Q: I have been advised to set up a Discretionary Family Trust. Could you simply explain how they work and the pros and cons?

A: A trust is a legal entity where a trustee (typically a person or a company) holds property for the benefit of beneficiaries.

While the Trustee is the legal owner of the trust assets, the trusts beneficiaries hold the beneficial interest in the trust assets.

Under a Discretionary Family Trust, the beneficiaries do not have a fixed entitlement or interest in the trust assets. Instead, the Trustee has the discretion to determine which of the beneficiaries are to receive the capital and income of the trust and how much each beneficiary is to receive. However, the Trustee can only distribute to beneficiaries as set out in the terms of the trust deed.

There are typically four roles that need to be considered when establishing a discretionary trust; the Settlor who creates the trust by “settling” a sum of money, investments or property on trust for the beneficiaries. The Trustee who is the legal owner of the trust property but not necessarily the beneficial owner of the assets. The Appointor who is the person named in the Trust Deed who has the power to remove and appoint a replacement Trustee if a Trustee dies, becomes bankrupt or incapacitated. Finally beneficiaries, who are the people and possibly companies and other trusts, for whose benefit the Trustee holds the trust assets.

The Trust Deed sets the rules and defines the relationship between the Trustee and the beneficiaries. The Trust Deed specifically sets out the duties, powers and range of permitted investments for the Trustee, the beneficiaries, and all obligations for the parties to the trust.

A trust runs for a specified period of time determined within the Trust Deed. The maximum the law permits is 80 years.

The Trustee carries out all transactions of the trust and must sign all documents, for and on behalf of the trust. The Trustee’s overriding duty is to follow the terms of the trust deed and to act in the best interests of the beneficiaries.

There are three main advantages of Family Discretionary Trust; Asset control and protection, tax benefits and protecting vulnerable family members.

Family trusts may be used to protect assets from bankruptcy. As the assets of the trust belong to the Trustee and not the individual beneficiaries they cannot generally be used to pay the creditors of individual beneficiaries (unless assets were contributed to the trust with the intention of defeating creditors).

They may also be used for protecting family assets from future marriage breakdowns. In the event of a family law property settlement, assets held in a family trust may have a higher likelihood of being excluded from a property settlement than assets held directly by an individual.

Holding assets in a family trust may also assist in avoiding challenges to a Will since any assets held in the family trust will not form part of a deceased estate.

Retaining assets within a family group for inter-generational purposes can also be a motivator for holding assets in a trust, for example, a family farm.

Family trusts may also provide tax benefits to a family group to manage tax within a family through the distribution of income. This can be particularly helpful in supporting adult children who are studying or older parents who are retired as they are likely to be in a low tax bracket.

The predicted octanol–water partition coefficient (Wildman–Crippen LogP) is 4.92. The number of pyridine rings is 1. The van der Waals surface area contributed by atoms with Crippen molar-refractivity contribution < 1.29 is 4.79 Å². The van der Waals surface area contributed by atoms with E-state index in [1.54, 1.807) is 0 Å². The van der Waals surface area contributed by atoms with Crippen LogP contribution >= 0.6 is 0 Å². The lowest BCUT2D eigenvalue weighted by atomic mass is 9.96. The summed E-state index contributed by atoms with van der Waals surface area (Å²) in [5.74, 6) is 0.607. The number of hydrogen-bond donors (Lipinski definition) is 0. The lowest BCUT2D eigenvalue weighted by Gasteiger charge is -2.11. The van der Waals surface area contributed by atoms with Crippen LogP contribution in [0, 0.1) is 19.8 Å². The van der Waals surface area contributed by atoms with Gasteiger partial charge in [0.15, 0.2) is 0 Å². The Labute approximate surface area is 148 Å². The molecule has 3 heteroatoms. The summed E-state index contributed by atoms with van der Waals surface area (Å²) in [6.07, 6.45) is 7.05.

Family trusts can be beneficial for protecting vulnerable beneficiaries who are at risk of making poor spending decisions if they controlled assets in their own name. For example, a spendthrift child can have access to income but no access to a large capital sum that could be quickly spent.

There are disadvantages to family trusts; any income earned by the trust that is not distributed is taxed at the top marginal tax rate. Distributions to minor children may be taxed at up to 66%. The trust cannot allocate tax losses to beneficiaries. There are establishment costs involved for establishing and additional expense in maintaining the trust. Running the trust can become difficult particularly when family disputes arise.

Q: What is the difference between a Discretionary Trust and a Unit Trust?

A: Discretionary Trusts provide the Trustee with the discretion to determine which beneficiaries receive distributions and the amount each year.

Discretionary trusts are flexible in that the Trustee can take into consideration the personal circumstances and tax position of the various beneficiaries from year to year. They have the flexibility to distribute the trust income in the most tax effective manner.

Unit Trusts are a type of fixed trust where the Trustee holds the assets of the trust for the benefit of unitholders as opposed to beneficiaries. This benefit will be in proportion to the number of units that each unitholder acquires.

The Trustee divides the assets of the trust into fixed and measurable parts, called units. Unit holders receive a fixed number of units in a similar way that shareholders acquire shares in a company.   The value of the units within the Unit Trust will vary based on the valuation of the underlying assets of the Trust. Unitholders can be individuals or companies.

Unit trusts provide no discretion to the Trustee around distributions. The investment return from the unit trust is distributed to unit holders based on the number of units that they hold within the trust. For example, if you have five unitholders who each own 20% of the units, they each receive 20% of the distribution. This makes Unit Trusts attractive if third parties are investing together and seeking certainty to distribution rights.

Before establishing any trust, unitholders or beneficiaries should carefully consider the tax, stamp duty and estate planning implications of the trust structure and the Trustee’s decisions. It is important to seek accounting and legal advice on these matters.